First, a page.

UIC has set institutional goals beneficial to pollinators such as increasing native prairie, and woodland plants (Solution 4.3.1) and has goals that recognize the environmental, economic, and human health and well-being benefits of trees (Solution 4.3.2). UIC can also enhance the soil through biodiversity improvements since the right soil plays an important role in stormwater reduction and carbon sequestration. Facilities Management is engaged in partnerships to implement an integrated pest management plan and to diversify plants in support of pollinators; and therefore will be a key partner in providing an enhanced habitat for pollinators. A biodiverse campus is a resilient campus as it is better equipped to deal with catastrophes due to climate change and sudden weather events.
UIC is proud to help the City of Chicago live up to the motto, “urbs in horto”, city in a garden. Let’s be proud that UIC is a university in a city in a garden, “universitas in urbs in horto”.
Goal: Increase pollinator habitat program to encompass greater percentages of campus land
Pollinator populations have been on the decline throughout the United States. There is no single cause for this, yet significant drivers include disease, agricultural practices, pesticides, and urbanization. The OS takes pride in the fact that Bee City USA granted UIC Bee Campus USA status; the first university in Illinois to gain this recognition.
The decline of pollinators affects not only natural ecosystems in place but also the production of crops and other plants that can remove air pollutants. The purpose of the Campus Habitat Pollinator Plan is to create a set of recommendations and practices that allow pollinators to thrive at UIC through planting recommendations, maintenance policies and educational tools.
The campus is prioritizing its role in climate change mitigation by increasing biodiversity and has a comprehensive list of native and diverse plant species. It is important that the campus landscaping remain resilient to infestation by insect, fungal, and viral pests, and to storm damage. This concern can be addressed by planting a variety of different species. A biodiverse plant inventory also allows for habitats for a wide range of urban animal life, including pollinators, which are essential for ecosystem function, since the majority of flowering plants rely on insect pollinators, particularly bees, for reproduction. The decline of both domesticated and wild pollinators poses potentially serious consequences to natural ecosystems, and also has the potential to affect human food production.
Similarly, all plants capture carbon dioxide and release oxygen through photosynthesis. For many types of vegetation, particularly long-lived trees, peat bogs, wetlands, and grasslands harboring native plants that sequester carbon in biomass beneath the ground, there is a net draw down of carbon from the atmosphere. Thus, landscaping practices have the potential to reduce the campus carbon footprint.
Goal: Acquire funding for increasing inventory and maintaining the trees across all campus units
The Tree Care Plan encourages a greater diversity and care within UIC’s tree inventory. UIC is among a few universities that participate in the Tree Campus USA program. This program promotes effective tree management, campus community involvement, and nature connectivity among faculty, staff, and students through forestry efforts.
the UIC tree inventory will provide the campusUIC with specific, long-term solutions for tree care. A full inventory is essential in effectively allocating the Tree Care Plan expenditures, as it allows UIC to prioritize and strategize what is best for the campus. An up-to-date inventory presents a complete idea of what each tree requires to remain healthy and how to prepare efficiently for potential losses. the campus is prioritizing its role in climate change mitigation by increasing biodiversity and has a comprehensive list of diverse plant and tree species. Planting priority is given to those species of trees that will increase the UIC tree inventory, are a diverse set of species, have the ability to thrive and adapt in Chicago’s climate and soil, and are able to mitigate harsh environmental conditions like flooding, pollution, and greenhouse gas emissions. A majority of UIC’s current tree inventory consists of both mature trees and trees in poor condition that will be highly susceptible to climate change factors. It is the major goal of the current Tree Care Plan to ensure a dedicated funding source for the planting of new trees to replace any tree lost due to factors like weather and disease.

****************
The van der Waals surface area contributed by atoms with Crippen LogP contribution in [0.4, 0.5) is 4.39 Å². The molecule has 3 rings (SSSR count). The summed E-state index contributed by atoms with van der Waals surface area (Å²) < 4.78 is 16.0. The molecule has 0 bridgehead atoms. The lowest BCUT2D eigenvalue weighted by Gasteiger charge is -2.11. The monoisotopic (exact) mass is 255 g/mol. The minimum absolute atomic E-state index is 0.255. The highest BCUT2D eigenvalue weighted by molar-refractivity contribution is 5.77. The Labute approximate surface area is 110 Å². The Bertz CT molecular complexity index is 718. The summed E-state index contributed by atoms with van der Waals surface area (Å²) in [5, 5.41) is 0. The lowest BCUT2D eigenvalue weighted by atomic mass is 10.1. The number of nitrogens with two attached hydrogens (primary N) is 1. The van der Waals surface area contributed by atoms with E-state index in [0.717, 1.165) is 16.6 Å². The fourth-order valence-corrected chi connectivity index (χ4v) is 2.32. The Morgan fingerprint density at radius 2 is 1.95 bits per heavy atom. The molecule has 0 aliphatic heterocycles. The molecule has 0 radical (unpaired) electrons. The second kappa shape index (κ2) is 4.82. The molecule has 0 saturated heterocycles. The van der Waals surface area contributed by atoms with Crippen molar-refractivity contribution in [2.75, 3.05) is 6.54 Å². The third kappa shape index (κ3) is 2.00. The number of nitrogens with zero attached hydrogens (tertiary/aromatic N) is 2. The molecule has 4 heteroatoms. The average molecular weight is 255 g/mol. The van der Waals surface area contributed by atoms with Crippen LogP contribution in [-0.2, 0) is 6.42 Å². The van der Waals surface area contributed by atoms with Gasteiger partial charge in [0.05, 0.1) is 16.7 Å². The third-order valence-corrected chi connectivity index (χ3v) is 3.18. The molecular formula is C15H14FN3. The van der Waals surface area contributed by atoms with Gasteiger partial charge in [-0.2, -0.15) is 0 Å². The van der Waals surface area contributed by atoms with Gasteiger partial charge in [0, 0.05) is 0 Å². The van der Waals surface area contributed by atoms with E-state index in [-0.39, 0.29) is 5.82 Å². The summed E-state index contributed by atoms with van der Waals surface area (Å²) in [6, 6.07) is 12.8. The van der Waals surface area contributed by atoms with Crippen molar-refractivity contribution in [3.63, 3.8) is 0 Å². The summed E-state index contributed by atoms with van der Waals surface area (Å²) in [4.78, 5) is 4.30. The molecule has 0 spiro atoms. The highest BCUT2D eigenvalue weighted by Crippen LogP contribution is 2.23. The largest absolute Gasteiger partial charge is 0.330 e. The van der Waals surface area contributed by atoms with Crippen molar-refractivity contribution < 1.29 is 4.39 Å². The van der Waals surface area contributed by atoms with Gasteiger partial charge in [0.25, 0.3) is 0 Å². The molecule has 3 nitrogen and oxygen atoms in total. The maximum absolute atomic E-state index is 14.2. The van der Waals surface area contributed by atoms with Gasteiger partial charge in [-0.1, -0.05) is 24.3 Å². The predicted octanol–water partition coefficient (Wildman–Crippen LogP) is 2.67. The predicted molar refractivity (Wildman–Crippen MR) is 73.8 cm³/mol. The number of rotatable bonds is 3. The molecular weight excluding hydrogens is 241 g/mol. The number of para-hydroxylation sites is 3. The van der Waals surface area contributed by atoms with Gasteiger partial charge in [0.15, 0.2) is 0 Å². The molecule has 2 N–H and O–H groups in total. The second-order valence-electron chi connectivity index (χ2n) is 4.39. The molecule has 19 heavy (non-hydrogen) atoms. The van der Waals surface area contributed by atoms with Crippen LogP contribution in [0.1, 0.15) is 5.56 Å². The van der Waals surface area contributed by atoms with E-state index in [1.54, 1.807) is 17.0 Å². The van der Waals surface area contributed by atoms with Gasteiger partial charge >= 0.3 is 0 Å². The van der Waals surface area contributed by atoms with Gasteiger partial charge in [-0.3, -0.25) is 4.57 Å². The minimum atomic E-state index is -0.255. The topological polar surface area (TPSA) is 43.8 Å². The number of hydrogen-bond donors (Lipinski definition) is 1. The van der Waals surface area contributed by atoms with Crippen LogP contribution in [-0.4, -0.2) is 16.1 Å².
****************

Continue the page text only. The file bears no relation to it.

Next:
All trees inventoried follow a set list of strict Integrated Pest Management guidelines set forth to maintain the health standards of both tree and pollinator species. Pollinator population fortification supports a resilient and robust tree and plant care system (CAIP Strategy 4.3.1). Larger tree and plant diversity provides various benefits to social, cognitive, and community health. ln the case of resilience, large tree populations contribute to improved air quality by means of carbon sequestration and photosynthetic potential. Preventative tree care strengthens trees to withstand disease and weather impacts that may be exacerbated by climate change.
The presence of trees supports increased social interaction, passive temperature and lighting control capabilities, and physical and mental stimulation. Healthy and happy communities foster greater connectivity, thus strengthening social cohesion through a sense of fulfilment and purpose.
Each unit at UIC that is responsible for maintaining their grounds must also be responsible for the financial commitment to maintain their tree inventory and the subsequent health recommendations.